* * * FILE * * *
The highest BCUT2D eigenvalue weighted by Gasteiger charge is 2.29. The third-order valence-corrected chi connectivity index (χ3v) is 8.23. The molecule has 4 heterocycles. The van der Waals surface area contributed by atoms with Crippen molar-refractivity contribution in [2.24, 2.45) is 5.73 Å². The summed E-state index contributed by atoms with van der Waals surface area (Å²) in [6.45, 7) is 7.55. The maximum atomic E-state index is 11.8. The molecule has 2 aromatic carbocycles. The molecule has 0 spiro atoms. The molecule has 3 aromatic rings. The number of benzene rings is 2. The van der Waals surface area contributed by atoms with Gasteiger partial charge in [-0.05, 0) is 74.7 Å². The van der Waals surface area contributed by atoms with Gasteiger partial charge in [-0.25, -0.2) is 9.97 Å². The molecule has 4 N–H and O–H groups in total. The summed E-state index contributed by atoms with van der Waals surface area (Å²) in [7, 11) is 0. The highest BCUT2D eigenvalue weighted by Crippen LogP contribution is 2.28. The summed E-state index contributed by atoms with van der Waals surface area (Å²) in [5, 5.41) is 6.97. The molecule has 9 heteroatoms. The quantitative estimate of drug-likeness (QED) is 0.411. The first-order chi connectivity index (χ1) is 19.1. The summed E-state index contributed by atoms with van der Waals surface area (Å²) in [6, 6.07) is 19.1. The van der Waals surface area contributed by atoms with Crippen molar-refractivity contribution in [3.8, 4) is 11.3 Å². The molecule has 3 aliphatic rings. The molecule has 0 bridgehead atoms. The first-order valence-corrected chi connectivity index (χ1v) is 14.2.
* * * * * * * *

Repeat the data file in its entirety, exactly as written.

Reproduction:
The highest BCUT2D eigenvalue weighted by Gasteiger charge is 2.29. The third-order valence-corrected chi connectivity index (χ3v) is 8.23. The molecule has 4 heterocycles. The van der Waals surface area contributed by atoms with Crippen molar-refractivity contribution in [2.24, 2.45) is 5.73 Å². The summed E-state index contributed by atoms with van der Waals surface area (Å²) in [6.45, 7) is 7.55. The maximum atomic E-state index is 11.8. The molecule has 2 aromatic carbocycles. The molecule has 0 spiro atoms. The molecule has 3 aromatic rings. The number of benzene rings is 2. The van der Waals surface area contributed by atoms with Gasteiger partial charge in [-0.05, 0) is 74.7 Å². The van der Waals surface area contributed by atoms with Gasteiger partial charge in [-0.25, -0.2) is 9.97 Å². The molecule has 4 N–H and O–H groups in total. The summed E-state index contributed by atoms with van der Waals surface area (Å²) in [7, 11) is 0. The highest BCUT2D eigenvalue weighted by Crippen LogP contribution is 2.28. The summed E-state index contributed by atoms with van der Waals surface area (Å²) in [5, 5.41) is 6.97. The molecule has 9 heteroatoms. The quantitative estimate of drug-likeness (QED) is 0.411. The first-order chi connectivity index (χ1) is 19.1. The summed E-state index contributed by atoms with van der Waals surface area (Å²) in [6, 6.07) is 19.1. The van der Waals surface area contributed by atoms with Crippen molar-refractivity contribution in [3.8, 4) is 11.3 Å². The molecule has 3 aliphatic rings. The molecule has 0 bridgehead atoms. The first-order valence-corrected chi connectivity index (χ1v) is 14.2.